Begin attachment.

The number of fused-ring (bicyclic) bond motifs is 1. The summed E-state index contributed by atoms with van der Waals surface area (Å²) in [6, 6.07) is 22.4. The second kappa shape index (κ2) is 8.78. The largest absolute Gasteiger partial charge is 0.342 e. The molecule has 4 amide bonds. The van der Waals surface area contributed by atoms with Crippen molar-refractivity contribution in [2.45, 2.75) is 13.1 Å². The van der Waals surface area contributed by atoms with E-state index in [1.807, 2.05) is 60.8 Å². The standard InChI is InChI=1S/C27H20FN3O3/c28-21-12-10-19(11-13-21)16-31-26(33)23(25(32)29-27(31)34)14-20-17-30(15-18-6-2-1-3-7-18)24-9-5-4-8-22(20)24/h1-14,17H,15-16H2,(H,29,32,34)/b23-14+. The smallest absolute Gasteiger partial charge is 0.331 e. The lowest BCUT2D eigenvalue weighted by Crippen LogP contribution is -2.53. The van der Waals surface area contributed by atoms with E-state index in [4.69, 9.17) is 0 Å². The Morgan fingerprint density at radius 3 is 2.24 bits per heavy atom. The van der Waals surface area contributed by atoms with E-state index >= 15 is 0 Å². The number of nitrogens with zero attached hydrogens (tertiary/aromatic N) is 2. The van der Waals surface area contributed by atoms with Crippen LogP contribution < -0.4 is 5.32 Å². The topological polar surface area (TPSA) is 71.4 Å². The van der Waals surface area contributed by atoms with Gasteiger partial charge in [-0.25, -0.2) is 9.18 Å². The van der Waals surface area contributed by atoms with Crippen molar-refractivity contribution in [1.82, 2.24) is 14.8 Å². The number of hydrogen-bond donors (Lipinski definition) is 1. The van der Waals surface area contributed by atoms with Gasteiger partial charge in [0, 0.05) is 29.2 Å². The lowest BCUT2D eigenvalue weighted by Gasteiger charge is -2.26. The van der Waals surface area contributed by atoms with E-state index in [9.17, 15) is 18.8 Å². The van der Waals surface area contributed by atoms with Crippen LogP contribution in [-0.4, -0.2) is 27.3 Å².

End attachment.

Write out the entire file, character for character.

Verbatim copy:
The number of fused-ring (bicyclic) bond motifs is 1. The summed E-state index contributed by atoms with van der Waals surface area (Å²) in [6, 6.07) is 22.4. The second kappa shape index (κ2) is 8.78. The largest absolute Gasteiger partial charge is 0.342 e. The molecule has 4 amide bonds. The van der Waals surface area contributed by atoms with Crippen molar-refractivity contribution in [2.45, 2.75) is 13.1 Å². The van der Waals surface area contributed by atoms with E-state index in [1.807, 2.05) is 60.8 Å². The standard InChI is InChI=1S/C27H20FN3O3/c28-21-12-10-19(11-13-21)16-31-26(33)23(25(32)29-27(31)34)14-20-17-30(15-18-6-2-1-3-7-18)24-9-5-4-8-22(20)24/h1-14,17H,15-16H2,(H,29,32,34)/b23-14+. The smallest absolute Gasteiger partial charge is 0.331 e. The lowest BCUT2D eigenvalue weighted by Crippen LogP contribution is -2.53. The van der Waals surface area contributed by atoms with E-state index in [4.69, 9.17) is 0 Å². The Morgan fingerprint density at radius 3 is 2.24 bits per heavy atom. The van der Waals surface area contributed by atoms with E-state index >= 15 is 0 Å². The number of nitrogens with zero attached hydrogens (tertiary/aromatic N) is 2. The van der Waals surface area contributed by atoms with Crippen LogP contribution < -0.4 is 5.32 Å². The topological polar surface area (TPSA) is 71.4 Å². The van der Waals surface area contributed by atoms with Gasteiger partial charge in [-0.25, -0.2) is 9.18 Å². The van der Waals surface area contributed by atoms with Crippen molar-refractivity contribution in [1.82, 2.24) is 14.8 Å². The number of hydrogen-bond donors (Lipinski definition) is 1. The van der Waals surface area contributed by atoms with Gasteiger partial charge in [0, 0.05) is 29.2 Å². The lowest BCUT2D eigenvalue weighted by Gasteiger charge is -2.26. The van der Waals surface area contributed by atoms with E-state index in [9.17, 15) is 18.8 Å². The van der Waals surface area contributed by atoms with Crippen LogP contribution in [-0.4, -0.2) is 27.3 Å².